Details on how to submit the proposal can be found at:

    Invited sessions will have four slots of twenty five minutes each. These will be used for three 25-minute presentations, followed by a 15-minute formal discussion, and a ten-minute floor discussion.

    The first International Conference on Establishment Surveys (ICES-I) in 1993 convened more than 400 experts in the area of surveys of businesses, farms and institutions. This conference set the stage by formally documenting the state of the art in 1993. In 2000 a second conference took a forward look at methods for surveying businesses, farms and institutions.

    The Conference will also include:

    • Three short courses on Monday, June 18
    • A keynote speaker and reception on Monday evening
    • Poster sessions, and software demonstrations throughout the conference
    • Following the conference, a CD ROM of all presented papers will be sent to all Conference participants

    Montreal is a city rich in history, art, culture, and learning and sports. It combines the smarts of North America with the laid back insouciance of Europe, high tech and high style. The city's architecture too is an artful mix of old and new, with graceful historic structures lovingly preserved and merged with the cool lines of the 21st century. The visual arts flourish here at the Montreal Museum of Fine Arts, the Musee D'art Contemporain, and hundreds of top-notch local galleries.

    All Conference activities will be held at the Hyatt Regency Montreal. The Hyatt Regency Montreal web site is http://montreal.hyatt.com/. (Hotel reservations will be open on March 1, 2007.)

    Attendees from outside Canada, and this could include United States passport holders, must ensure they have the proper travel documents e.g., passport, visa to enter and leave Canada.

    Further Conference information can be accessed on the ICES-III Web link provided above.

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    JPSM Citation Programs

    The citation programs are built around the JPSM short courses. The JPSM Citation in Introductory Survey Methodology is designed to provide the working professional and interested students with state-of-the-art knowledge about current principles and practices for conducting complex surveys combined with practical skills of day-to-day utility. The JPSM Citation in Introductory Economic Measurement is designed for professional staff requiring a grounding in the principles and practices of economic measurement. Completion of the citation programs involves taking a semester-length JPSM credit-bearing course and eight JPSM short courses, of which four are specified core courses. For information on the Certificate and Citation Programs visit the website at http://www.jpsm.org or call 301-314-7911.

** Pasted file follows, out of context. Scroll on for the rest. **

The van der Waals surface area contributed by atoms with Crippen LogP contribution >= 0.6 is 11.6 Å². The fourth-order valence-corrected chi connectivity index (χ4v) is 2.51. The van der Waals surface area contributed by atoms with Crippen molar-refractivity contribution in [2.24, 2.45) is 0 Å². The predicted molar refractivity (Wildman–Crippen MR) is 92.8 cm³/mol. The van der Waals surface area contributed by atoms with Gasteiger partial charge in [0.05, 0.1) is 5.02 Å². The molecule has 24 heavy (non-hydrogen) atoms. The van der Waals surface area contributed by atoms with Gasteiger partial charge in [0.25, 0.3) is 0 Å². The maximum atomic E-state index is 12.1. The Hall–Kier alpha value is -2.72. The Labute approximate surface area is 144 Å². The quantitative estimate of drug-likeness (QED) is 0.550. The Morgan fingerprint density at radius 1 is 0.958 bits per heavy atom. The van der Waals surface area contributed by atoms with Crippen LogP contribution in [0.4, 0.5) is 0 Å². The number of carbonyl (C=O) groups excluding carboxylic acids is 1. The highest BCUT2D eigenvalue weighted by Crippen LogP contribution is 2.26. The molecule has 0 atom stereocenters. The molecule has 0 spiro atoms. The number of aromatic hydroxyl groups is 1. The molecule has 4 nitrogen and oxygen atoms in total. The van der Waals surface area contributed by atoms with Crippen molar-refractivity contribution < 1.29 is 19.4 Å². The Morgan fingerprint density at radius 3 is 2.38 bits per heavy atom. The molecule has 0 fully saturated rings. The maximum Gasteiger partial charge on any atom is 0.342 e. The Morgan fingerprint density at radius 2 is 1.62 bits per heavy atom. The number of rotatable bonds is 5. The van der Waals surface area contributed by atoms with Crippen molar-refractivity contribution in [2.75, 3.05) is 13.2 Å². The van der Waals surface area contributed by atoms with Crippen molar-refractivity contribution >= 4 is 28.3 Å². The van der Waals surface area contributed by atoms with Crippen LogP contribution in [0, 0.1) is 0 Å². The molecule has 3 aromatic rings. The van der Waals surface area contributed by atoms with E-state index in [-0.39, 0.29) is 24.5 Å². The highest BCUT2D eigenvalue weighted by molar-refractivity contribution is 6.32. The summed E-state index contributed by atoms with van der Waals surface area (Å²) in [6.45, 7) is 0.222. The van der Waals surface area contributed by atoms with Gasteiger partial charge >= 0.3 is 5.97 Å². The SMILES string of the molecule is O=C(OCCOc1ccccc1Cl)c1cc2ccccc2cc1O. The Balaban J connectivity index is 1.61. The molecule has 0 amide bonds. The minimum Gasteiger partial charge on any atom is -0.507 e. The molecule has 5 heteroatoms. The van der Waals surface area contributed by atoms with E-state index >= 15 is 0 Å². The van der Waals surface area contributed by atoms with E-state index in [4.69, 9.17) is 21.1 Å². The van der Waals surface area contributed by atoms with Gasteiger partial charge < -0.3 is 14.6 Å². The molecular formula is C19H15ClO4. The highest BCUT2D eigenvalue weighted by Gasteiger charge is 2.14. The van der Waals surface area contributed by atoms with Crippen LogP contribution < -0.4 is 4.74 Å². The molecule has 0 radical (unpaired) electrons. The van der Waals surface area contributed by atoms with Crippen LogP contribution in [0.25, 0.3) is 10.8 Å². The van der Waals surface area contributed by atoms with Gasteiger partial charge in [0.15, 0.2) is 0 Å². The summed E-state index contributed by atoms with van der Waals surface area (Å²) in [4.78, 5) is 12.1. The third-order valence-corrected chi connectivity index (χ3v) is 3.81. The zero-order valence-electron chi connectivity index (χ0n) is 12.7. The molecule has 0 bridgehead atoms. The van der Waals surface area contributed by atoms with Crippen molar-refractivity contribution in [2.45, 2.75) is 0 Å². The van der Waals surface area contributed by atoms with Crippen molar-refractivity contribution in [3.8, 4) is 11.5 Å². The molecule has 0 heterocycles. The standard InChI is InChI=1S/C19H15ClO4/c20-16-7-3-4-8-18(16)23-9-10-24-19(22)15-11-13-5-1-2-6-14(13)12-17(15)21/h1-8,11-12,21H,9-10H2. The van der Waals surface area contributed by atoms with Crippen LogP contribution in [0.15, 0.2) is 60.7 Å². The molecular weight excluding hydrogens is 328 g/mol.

For information on JPSM short courses contact JPSM at 301-314-7911; fax 301-314-7912; or e-mail jpsm@survey.umd.edu or visit the JPSM website at http://www.jpsm.org.

    Primary funding for JPSM is provided by agencies of the Federal Statistical System

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    Fall 2005 Graduate Courses
    Statistics Department, George Washington University

    The Statistics Department at The George Washington University will offer the following Graduate Courses in Fall 2005 (August 31 – December 22, 2005). Enhance your statistical analysis skills by taking one or more of these courses. Registering as a non-degree student is easy - please visit www.gwu.edu/~regweb/ and click on 'Non-Degree Registration Information' for all relevant information.

    For questions or further information please contact Dr. Tapan Nayak, e-mail: tapan@gwu.edu, ph: 202-994-6888.

    Stat 201 -10. Mathematical Statistics. Thursday, 6:10pm-8:40pm.
    Instructor: Dr. S. Balaji.

    Stat 201 -11. Mathematical Statistics. Monday, 6:10pm-8:40pm.
    Instructor: Dr. K. Ghosh.

    his is the first part of a two-part graduate level series in Mathematical Statistics. The objective of the course is to introduce students to the concepts of probability that are useful for understanding statistical theory (the course continues on to Stat 202 in Spring, which deals with the theory of statistical inference). Topics to be covered in Stat 201 include basics of probability theory (including conditional probability, Bayes theorem, random variables, density and mass functions), univariate transformations, expected values, moment generating functions, common probability distributions (including binomial, normal, uniform), multivariate distributions and transformations, covariance, inequalities and sampling distributions. This is roughly chapters 1 through 5 of the text: Statistical Inference (2nd Ed.) by Casella, G. and Berger, R. L.; Duxbury Press, CA.